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A Brief on the Use of Water Torture by American Officials in the War on Terrorism

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United States Senate - Committee on the Judiciary

In the Matter of the Nomination of Michael B. Mukasey to be Attorney General of the United States of America

A Brief on the Use of Water Torture by American Officials in the War on Terrorism

WHEREAS President George W. Bush has nominated Michael B. Mukasey to serve as the Attorney General of the United States, a cabinet position established by law, and has requested the advice and consent of the United States Senate to the appointment pursuant to Article II, Section 2, Clause 2 of the Constitution of the United States of America ; and

WHEREAS the Committee on the Judiciary is preparing to vote on the nomination; and

WHEREAS the nominee was asked by members of the Committee whether the use of "waterboarding," an interrogation technique that simulates drowning, by American officials on prisoners taken into custody in the war on terrorism amounts to torture; and

WHEREAS the nominee has stated that his legal opinion on waterboarding would depend on the facts and circumstances of the program and that he has not been briefed on the government’s program and techniques;

THEREFORE the following brief is submitted for his enlightenment and for such other use as the Committee may find appropriate.


During water torture, the body and head of a victim is typically strapped to an inclined board with the head lower than the feet. The victim’s jaws are forced open and a cloth is forced deep into the mouth and over the nose. Water is continuously poured over and into the cloth forcing the victim to stop breathing until forced to either swallow water and/or aspirate it into the lungs, triggering the gag reflex.

Water torture results in controlled drowning, the degree of which depends upon the ability of an individual to resist and the will of the torturer. The punishment ranges from psychological torment and physical suffocation to death. At the least, water torture represents a mock execution. The primeval fear of asphyxiation leads to overwhelming panic in even the most disciplined individuals who may be trained and psychologically conditioned to die rather than submit.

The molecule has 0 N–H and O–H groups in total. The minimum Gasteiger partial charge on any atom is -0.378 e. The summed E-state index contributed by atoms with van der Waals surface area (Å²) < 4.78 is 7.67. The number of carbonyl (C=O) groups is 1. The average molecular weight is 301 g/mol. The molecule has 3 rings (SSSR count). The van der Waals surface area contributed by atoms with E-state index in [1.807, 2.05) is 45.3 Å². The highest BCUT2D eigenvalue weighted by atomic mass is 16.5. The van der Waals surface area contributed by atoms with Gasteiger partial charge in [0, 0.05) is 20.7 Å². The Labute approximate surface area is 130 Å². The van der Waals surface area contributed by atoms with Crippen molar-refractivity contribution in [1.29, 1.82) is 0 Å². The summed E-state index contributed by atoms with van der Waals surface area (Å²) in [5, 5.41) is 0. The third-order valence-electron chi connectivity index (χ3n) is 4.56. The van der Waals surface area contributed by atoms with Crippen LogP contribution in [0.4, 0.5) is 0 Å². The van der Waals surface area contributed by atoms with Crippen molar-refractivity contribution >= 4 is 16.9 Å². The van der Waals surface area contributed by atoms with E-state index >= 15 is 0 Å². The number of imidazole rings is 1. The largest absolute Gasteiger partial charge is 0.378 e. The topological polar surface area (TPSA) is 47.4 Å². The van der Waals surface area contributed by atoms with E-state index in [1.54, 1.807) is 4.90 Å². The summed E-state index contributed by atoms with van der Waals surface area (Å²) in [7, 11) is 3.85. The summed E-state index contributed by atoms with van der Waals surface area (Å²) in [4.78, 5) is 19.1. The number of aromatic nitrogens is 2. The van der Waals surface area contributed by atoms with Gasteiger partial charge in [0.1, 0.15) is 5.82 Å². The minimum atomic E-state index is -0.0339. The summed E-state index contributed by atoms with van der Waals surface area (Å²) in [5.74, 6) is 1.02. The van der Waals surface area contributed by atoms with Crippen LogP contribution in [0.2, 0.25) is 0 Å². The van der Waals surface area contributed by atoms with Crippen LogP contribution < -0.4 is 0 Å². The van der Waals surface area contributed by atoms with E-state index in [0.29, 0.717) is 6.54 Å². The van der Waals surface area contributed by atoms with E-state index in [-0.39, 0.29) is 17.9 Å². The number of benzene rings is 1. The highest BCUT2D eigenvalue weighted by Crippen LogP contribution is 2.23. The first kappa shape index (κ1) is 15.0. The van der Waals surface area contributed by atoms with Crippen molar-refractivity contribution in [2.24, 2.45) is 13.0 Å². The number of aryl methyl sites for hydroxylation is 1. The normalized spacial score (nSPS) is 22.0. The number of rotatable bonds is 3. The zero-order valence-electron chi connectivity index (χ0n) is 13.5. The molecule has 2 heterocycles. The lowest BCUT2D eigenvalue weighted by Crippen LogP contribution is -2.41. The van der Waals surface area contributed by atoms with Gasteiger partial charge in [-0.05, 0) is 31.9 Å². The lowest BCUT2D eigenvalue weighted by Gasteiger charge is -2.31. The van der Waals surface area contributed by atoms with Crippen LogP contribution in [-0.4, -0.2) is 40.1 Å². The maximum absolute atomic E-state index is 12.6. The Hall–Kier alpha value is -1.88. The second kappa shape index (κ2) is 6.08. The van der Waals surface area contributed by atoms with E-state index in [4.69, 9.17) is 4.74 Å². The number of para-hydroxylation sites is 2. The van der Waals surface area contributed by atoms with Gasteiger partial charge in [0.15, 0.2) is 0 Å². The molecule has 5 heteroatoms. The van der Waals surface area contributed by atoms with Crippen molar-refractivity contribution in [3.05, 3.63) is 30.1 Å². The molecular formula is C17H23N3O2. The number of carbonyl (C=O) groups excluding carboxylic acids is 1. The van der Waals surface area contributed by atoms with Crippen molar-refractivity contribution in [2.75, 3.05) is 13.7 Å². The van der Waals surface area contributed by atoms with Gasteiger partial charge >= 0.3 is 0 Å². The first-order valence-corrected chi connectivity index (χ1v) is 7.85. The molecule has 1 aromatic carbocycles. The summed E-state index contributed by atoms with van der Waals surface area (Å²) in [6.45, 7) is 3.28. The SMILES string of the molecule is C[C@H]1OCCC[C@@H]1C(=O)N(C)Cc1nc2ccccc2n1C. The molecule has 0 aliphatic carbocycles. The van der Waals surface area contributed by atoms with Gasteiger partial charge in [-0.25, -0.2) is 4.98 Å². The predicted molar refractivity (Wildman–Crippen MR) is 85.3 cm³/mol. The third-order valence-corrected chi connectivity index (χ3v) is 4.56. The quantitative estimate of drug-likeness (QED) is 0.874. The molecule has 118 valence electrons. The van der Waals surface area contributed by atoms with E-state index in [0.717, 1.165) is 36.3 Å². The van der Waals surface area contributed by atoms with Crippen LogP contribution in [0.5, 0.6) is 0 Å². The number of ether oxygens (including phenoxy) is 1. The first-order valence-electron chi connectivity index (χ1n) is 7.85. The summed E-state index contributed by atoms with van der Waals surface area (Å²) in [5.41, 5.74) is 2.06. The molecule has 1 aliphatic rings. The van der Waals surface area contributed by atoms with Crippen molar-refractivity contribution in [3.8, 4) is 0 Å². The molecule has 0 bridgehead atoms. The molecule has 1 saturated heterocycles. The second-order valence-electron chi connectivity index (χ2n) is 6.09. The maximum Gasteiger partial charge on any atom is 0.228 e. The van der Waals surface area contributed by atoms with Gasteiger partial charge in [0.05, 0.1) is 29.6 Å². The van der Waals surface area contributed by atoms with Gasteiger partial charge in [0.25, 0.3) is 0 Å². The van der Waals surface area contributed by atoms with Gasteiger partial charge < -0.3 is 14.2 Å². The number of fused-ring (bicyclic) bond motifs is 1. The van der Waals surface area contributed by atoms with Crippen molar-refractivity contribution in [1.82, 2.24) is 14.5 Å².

Water torture can lead to serious injury to the victim. A lack of oxygen can quickly result in permanent brain damage, and the aspiration of even small amounts of water can lead to lung disease, including pneumonia. Struggles by the victim against the restraints can produce severe sprains and broken bones. Significantly, the intense fear of imminent death and the victim’s helplessness to prevent it produces devastating and long lasting psychological damage.


The use of water to simulate drowning has been used as a torture device since at least the Middle Ages. It was known as the tortura del agua during the Spanish Inquisition and was used by agents of the Dutch East India Company during the Amboyna massacre in 1623.

Water torture has been acknowledged by the United States to be illegal since at least 1901 when an Army officer was convicted and sentenced to 10 years imprisonment for using it to torture a Philippine rebel.

In 1947, a Japanese officer was prosecuted by the United States for strapping a U.S. civilian to a tilted stretcher and pouring water over his face until he agreed to talk. The officer was convicted of a Violation of the Laws and Customs of War and was sentenced to 15 years of hard labor.

In 1957, French forces in Algeria tortured Henri Alleg, a journalist, by strapping him to a plank and wrapping his head in a cloth placed under a running water tap. Alleg later talked about his torture in The Question: "The rag was soaked rapidly. Water flowed everywhere: in my mouth, in my nose, all over my face. But for a while I could still breathe in some small gulps of air. I tried, by contracting my throat, to take in as little water as possible and to resist suffocation by keeping air in my lungs for as long as I could. But I couldn’t hold on for more than a few moments. I had the impression of drowning, and a terrible agony, that of death itself, took possession of me. In spite of myself, all the muscles of my body struggled uselessly to save me from suffocation. In spite of myself, the fingers of both my hands shook uncontrollably."

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William John Cox authored the Policy Manual of the Los Angeles Police Department and the Role of the Police in America for a National Advisory Commission during the Nixon administration. As a public interest, pro bono, attorney, he filed a class action lawsuit in 1979 petitioning the Supreme Court to order a National Policy Referendum; he investigated and successfully sued a group of radical (more...)
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